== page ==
We’ve all heard the groans when yet another celebrity announces that they are writing a kids a book. After all, kids books are easy and simple that anyone can write one,right?
I have no problem with celebrity picture book authors. In fact, I am really looking forward to Keith Richards’ GUS & ME: THE STORY OF MY GRANDAD AND MY FIRST GUITAR, illustrated by his daughter (Little, Brown September 2014). And I loved FRECKLEFACE STRAWBERRY by Julianne Moore (Bloomsbury 2007) and NEVER PLAY MUSIC RIGHT NEXT TO THE ZOO by John Lithgow (S&S 2013). But the key is to really
understand children as the intended audience.
The one kind of celebrity that makes me cringe when they write a picture book is comedians. I’m talking true disdain here. I think celebrity comedians who decide to write a picture book run a risk when they just adapt their original set dealing with their own childhood memories to the 32 page format and expect it to work. Two such examples are Jerry Seinfeld’s HALLOWEEN (Little, Brown 2002) and IF ROAST BEEF COULD FLY by Jay Leno (S&S 2004). Sure, the stories are funny…but will a kid laugh?
One excellent exception to my disdain is Michael Ian Black. Not only is Black extremely funny with a skewed worldview (necessities in both the comedy and children’s worlds), but he is also very skilled in translating his humor to kids. Bottom line, Black didn’t just take his established comedy set and smack it down in a 32 page format and call it a day. No. He uses his talents to create some really fun, silly and engaging books that are suited to a kid’s sensibilities.
It comes down to knowing the humor and how it is developed within a child. It’s not merely enough to
be silly, it’s about truly knowing what children find funny. If you have ever read a “funny” picture book to a kid before to only have them sit quietly throughout the entire book you know what I mean.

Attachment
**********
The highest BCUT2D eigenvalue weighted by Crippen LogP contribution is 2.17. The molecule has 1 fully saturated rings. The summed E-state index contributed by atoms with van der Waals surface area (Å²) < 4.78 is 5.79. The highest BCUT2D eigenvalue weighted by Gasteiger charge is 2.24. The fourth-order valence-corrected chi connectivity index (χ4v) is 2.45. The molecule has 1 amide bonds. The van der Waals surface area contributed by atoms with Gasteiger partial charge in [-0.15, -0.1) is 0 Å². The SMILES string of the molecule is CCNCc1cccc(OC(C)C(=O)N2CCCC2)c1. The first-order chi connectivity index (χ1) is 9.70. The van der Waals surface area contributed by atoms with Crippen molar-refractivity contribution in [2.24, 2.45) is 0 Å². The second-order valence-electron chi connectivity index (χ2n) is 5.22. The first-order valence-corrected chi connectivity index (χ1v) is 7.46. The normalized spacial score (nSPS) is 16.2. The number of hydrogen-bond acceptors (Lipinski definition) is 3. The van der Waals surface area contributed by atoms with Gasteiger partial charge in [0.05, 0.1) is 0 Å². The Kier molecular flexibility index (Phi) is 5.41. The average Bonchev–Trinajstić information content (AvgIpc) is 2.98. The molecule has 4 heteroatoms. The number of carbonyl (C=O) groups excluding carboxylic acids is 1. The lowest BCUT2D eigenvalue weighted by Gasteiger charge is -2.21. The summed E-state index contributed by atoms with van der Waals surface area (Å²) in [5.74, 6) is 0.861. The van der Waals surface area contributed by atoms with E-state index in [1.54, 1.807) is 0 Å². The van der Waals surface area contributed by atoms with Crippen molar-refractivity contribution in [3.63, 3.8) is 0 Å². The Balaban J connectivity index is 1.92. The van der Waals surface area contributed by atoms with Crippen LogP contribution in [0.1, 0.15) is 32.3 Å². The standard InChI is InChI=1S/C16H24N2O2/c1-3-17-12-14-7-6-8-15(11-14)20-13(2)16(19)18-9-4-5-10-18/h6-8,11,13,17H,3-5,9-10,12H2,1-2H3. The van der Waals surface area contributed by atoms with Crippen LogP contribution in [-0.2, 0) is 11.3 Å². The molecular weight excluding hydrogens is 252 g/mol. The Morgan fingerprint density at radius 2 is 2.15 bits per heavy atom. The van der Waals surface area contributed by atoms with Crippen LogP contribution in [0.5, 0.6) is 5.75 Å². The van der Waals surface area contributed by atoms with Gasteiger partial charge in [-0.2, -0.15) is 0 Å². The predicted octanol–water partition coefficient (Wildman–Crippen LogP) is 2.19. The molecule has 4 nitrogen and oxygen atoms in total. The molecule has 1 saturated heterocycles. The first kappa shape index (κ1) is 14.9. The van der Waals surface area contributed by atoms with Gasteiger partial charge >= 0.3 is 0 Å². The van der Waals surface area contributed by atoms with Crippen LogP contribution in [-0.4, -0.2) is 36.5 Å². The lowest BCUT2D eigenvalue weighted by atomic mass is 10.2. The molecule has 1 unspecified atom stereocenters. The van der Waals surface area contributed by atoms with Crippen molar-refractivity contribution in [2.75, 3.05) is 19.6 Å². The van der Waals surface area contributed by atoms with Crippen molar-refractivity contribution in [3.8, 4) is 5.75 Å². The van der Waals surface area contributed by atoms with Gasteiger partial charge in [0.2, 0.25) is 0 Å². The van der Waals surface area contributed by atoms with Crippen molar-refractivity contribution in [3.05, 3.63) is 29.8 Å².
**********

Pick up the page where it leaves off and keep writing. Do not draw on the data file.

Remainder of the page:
Next week Simon & Schuster releases NAKED! by Michael Ian Black and illustrated by Debbie Ridpath Ohi. This is the second book the two have teamed up on, last year’s I’M BORED being the first. And no one can accuse Black of NOT knowing children and how their humor works.
Silly sounds, tickling and peek-a-boo are wonderful ways to introduce humor and laughter to the youngest of children. But as the child ages what makes them laugh changes.
NAKED! expertly touches on three very important aspects of toddler humor:
Increased Awareness of Self
As children grow they become more aware of their bodies. Suddenly, body parts and their functions become very interesting and hysterical. A 2-year-old might put his foot into the sleeve of his jacket saying, "Look! My shoe!" This behavior is funny because the 2-year-old now knows what a shoe really is. In addition, naked bodies and tushies (especially) can evoke fits of giggles. Obviously, NAKED! will definitely tickle the funny bone for this reason.
Children love to be in control. This is one reason why toddlers love to play chase. The little boy in NAKED! leads his tired mother throughout the house as he engages in post-bathtime, pre-bedtime shananigans. He also takes ownership in what he will wear to bed--a combination dinosaur/superhero/pajama costume.